Right from the early Fifties onwards, the young Sottsass took on and tried his hand at architecture and design, determined to get to grips with the laws, the tensions, the potential and the criticalities involved in working with space. He explored the unknown and suggestive world of plastic forms, which drove his incredible output, still being sold by companies he worked with such as Venini and Bitossi.
The experimental nature of his work went deeper than the cultural tensions of his time, pursuing a magical understanding of the meaning of form. He used his head and his hands to try and fathom the secrets of a line that then becomes a curve, that then becomes a complicated design, that then becomes coloured or striped surfaces.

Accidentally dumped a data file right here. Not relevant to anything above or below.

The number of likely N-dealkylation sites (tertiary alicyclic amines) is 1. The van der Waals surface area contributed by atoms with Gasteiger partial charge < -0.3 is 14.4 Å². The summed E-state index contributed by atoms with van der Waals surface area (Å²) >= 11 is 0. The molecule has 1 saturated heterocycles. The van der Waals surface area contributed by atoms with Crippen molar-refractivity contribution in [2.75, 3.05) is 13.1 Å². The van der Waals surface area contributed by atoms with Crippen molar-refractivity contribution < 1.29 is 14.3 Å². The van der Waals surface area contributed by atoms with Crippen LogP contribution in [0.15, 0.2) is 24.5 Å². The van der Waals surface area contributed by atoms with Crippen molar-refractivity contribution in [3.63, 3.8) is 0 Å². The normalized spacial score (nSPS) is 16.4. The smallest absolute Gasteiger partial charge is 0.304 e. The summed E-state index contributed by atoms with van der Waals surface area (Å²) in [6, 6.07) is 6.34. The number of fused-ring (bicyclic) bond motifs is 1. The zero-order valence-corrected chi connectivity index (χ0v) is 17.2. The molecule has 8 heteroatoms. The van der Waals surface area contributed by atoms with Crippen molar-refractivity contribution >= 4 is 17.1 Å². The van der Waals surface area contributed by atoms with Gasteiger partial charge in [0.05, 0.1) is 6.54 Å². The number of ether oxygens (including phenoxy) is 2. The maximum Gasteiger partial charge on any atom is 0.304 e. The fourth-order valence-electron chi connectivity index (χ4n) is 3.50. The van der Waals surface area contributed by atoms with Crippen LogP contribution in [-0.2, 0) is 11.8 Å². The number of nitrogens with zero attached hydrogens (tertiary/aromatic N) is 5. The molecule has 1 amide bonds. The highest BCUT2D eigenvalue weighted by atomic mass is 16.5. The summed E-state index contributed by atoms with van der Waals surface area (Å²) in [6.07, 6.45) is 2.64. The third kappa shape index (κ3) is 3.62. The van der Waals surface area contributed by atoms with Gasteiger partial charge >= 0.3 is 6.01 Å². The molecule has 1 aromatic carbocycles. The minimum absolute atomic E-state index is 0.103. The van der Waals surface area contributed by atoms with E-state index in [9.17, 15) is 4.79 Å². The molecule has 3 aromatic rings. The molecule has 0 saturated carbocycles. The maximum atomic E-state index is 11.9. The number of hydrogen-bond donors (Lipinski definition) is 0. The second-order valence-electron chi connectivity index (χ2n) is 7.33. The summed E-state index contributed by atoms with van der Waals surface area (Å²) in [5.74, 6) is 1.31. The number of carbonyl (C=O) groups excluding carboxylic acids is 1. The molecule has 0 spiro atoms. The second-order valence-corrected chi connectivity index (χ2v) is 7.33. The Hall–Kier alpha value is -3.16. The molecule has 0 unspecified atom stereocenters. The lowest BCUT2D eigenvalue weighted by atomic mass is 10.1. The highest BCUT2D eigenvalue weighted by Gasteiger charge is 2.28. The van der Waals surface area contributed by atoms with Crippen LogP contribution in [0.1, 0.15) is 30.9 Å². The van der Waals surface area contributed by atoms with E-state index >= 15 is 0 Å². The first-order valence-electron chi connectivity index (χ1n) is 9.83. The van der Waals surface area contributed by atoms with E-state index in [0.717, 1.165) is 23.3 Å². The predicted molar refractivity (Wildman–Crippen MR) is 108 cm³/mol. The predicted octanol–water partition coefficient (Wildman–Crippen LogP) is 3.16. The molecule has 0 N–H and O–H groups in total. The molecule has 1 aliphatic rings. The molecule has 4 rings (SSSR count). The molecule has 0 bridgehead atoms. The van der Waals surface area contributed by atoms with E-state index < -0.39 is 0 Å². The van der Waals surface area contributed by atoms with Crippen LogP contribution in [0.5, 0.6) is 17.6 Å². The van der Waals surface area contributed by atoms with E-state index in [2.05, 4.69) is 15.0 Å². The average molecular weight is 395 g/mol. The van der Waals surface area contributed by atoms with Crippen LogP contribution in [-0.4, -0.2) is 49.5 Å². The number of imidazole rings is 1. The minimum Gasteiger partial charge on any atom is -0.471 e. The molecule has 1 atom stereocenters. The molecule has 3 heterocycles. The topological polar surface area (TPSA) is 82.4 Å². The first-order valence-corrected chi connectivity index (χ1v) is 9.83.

His entire oeuvre, be in in ceramic or glass, stands out for its simple, honest forms, which often reconnect with traditional Italian craftsmanship, despite being characterised by his own unmistakable style. He did not set out to be artistic, rather aiming for full, well-developed forms, compositions made up of a number of pieces that could be used together, one inside the other, or separately. The value of his design rests in its simplicity and freshness, in his ingenuous and playful humour, which brings warmth to his objects.